rasterman - I don't think the manual is referencing using a torque wrench for the filter itself. I would NEVER use a wrench to tighten a filter. I believe Subaru recomments 7/8 turn past touching. Just be sure to put some oil on the rubber gasket first.

As far as needing a filter tool, where you filter is you can get a good grip and will probably never need one. The first time can be a bear, but if all else fails just pop a long screwdriver through it and loosen. Your pitching it anyway, and with the filter on top there won't be any oil to spill out.

As for the filters, check out E-Bay. There are actual Subaru Dealers selling them on there, and that is the cheapest place I found once you add shipping. I think 12 is a lot to buy at once. I have 2 Subarus that use the same filter and only opted for 6. I average 2-3 changes per year on my wifes, and one on mine. 6 should last me 1.5 - 2 years. I'd also just check with your local dealer. They are probably about the same price. I just buy in bulk for convienence.
 

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All points are valid.

As for using a torque wrench, it really isn't necessary. You'll tighten to drain bolt and feel the the washer crush. Once there just tighten it tightly. No need to use excessive force. The washer is there to create a tight seal. You are just tightening the bolt tight enough to keep it from backing out.

rasterman - I don't think the manual is referencing using a torque wrench for the filter itself. I would NEVER use a wrench to tighten a filter. I believe Subaru recomments 7/8 turn past touching. Just be sure to put some oil on the rubber gasket first.

As far as needing a filter tool, where you filter is you can get a good grip and will probably never need one. The first time can be a bear, but if all else fails just pop a long screwdriver through it and loosen. Your pitching it anyway, and with the filter on top there won't be any oil to spill out.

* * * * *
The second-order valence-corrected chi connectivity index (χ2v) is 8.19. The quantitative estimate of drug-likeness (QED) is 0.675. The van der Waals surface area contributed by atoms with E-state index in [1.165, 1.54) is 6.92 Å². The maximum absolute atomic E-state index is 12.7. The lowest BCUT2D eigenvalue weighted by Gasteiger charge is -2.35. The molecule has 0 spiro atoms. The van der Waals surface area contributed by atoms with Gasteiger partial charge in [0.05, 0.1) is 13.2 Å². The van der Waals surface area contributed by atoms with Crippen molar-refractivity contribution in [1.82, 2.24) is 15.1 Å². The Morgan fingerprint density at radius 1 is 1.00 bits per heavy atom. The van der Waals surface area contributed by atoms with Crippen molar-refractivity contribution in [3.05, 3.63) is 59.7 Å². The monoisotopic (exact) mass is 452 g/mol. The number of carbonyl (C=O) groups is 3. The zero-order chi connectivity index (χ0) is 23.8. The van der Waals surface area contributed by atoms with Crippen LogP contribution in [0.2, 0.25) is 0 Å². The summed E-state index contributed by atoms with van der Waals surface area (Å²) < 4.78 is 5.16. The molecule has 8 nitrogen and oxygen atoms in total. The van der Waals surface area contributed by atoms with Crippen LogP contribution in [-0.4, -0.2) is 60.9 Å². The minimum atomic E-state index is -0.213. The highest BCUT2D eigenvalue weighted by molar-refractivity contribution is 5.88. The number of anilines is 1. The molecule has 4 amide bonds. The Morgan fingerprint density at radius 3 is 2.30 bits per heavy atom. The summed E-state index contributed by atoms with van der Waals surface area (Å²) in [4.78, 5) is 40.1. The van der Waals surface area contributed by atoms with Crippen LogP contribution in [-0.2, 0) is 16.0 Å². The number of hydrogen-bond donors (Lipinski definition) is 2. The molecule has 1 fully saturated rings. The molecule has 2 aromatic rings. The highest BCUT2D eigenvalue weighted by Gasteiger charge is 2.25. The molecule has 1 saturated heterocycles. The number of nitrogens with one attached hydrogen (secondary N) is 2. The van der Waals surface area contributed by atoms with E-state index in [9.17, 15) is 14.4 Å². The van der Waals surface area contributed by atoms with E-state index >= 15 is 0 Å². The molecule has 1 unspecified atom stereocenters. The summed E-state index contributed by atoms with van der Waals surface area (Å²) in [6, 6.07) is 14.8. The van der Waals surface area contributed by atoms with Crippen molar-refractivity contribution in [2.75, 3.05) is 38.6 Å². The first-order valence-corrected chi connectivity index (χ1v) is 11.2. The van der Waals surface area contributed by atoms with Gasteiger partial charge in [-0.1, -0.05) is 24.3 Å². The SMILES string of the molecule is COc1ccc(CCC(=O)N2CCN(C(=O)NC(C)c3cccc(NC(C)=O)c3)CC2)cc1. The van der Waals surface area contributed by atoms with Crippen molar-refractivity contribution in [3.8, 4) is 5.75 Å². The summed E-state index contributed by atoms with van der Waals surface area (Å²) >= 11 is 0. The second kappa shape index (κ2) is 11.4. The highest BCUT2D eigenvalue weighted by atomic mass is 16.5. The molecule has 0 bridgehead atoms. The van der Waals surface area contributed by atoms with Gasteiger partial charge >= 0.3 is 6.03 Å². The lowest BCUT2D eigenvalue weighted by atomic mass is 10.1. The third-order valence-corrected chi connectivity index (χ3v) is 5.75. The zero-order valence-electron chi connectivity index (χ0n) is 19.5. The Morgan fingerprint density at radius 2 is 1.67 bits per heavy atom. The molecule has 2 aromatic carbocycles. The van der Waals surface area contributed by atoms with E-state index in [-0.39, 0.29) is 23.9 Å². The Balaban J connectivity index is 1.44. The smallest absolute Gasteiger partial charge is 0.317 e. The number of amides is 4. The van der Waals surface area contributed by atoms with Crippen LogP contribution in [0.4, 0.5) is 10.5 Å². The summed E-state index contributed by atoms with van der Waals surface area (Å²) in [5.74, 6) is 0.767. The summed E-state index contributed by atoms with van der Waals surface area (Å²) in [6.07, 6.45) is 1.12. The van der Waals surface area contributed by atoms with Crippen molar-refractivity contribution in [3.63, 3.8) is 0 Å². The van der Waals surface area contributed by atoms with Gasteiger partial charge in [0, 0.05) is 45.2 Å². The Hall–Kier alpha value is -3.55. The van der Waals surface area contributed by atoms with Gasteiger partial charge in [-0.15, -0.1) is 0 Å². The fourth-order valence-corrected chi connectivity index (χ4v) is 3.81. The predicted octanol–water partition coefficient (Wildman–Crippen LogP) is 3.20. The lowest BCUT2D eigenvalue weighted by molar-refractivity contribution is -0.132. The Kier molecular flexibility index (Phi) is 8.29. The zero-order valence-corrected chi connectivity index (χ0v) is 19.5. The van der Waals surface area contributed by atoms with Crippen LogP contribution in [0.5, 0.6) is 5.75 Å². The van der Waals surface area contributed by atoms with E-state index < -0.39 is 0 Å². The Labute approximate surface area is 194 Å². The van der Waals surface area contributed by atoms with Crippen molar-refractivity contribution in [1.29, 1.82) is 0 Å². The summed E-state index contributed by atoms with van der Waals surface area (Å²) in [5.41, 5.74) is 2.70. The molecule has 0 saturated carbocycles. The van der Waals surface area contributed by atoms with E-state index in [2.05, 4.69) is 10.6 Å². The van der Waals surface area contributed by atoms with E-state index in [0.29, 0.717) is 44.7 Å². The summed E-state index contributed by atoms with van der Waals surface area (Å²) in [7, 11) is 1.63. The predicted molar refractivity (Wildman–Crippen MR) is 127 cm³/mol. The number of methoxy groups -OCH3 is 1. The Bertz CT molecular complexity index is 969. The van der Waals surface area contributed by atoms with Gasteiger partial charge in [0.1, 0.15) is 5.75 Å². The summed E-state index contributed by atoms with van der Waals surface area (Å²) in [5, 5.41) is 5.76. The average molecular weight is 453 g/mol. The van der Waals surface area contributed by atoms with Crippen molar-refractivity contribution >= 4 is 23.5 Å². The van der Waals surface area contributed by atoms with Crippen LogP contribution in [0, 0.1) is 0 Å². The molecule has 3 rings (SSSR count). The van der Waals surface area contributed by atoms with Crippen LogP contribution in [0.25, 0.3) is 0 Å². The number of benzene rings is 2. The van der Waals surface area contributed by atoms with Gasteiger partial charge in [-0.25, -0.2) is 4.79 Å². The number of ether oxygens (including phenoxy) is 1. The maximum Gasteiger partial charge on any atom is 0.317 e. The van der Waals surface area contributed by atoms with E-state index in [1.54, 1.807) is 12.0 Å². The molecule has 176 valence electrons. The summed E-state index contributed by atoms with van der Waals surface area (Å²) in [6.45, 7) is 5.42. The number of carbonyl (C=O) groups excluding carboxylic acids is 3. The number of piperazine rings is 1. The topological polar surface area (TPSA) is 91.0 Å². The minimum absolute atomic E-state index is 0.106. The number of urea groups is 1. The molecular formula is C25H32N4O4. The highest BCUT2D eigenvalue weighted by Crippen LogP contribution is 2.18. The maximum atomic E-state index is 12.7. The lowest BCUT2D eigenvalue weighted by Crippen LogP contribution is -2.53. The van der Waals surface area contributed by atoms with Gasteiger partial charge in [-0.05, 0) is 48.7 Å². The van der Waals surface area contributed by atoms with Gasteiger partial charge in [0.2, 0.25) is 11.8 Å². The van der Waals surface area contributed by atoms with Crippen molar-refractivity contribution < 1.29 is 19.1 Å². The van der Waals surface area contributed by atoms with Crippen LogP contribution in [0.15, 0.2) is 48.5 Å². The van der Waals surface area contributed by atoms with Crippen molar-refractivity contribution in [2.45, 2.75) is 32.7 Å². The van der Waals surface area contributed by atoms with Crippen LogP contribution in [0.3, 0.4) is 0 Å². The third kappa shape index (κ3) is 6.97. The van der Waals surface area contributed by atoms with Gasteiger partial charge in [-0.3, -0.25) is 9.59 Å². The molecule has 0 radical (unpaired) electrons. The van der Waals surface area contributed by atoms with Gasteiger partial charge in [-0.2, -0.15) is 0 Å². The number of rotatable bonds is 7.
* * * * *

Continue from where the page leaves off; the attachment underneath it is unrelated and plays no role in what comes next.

As for the filters, check out E-Bay. There are actual Subaru Dealers selling them on there, and that is the cheapest place I found once you add shipping. I think 12 is a lot to buy at once. I have 2 Subarus that use the same filter and only opted for 6. I average 2-3 changes per year on my wifes, and one on mine. 6 should last me 1.5 - 2 years. I'd also just check with your local dealer. They are probably about the same price. I just buy in bulk for convienence.
Not looking for argument, or be a smart a** But there is a Torque value on the new filters, I believe it's 11 to 14 lbs. But I wouldn't think of using one either, on changing the oil.
 

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To each his own for using a torque wrench I guess, but they have torque specs for a reason. The fact that Rasterman's approach is "tighten until gasket contact, then X turns beyond", considering "X" is a variable - leaves much to interpretation.

I imagine the engineers designing any vehicle take into account the fact the drain plug would have oil on the treads - or at the very least the torque spec is still better than a WAG.

If someone can't easily figure out how to accurately use a torque wrench, they probably shouldn't be doing work on their vehicle, IMO. I agree that torque wrenches are "fragile" tools, but hopefully no one is throwing around other tools recklessly while doing work (or maybe I'm just obsessive? every tool has it's place!). Quality torque wrenches will come with a case, and you should always be reset to 0 before storing.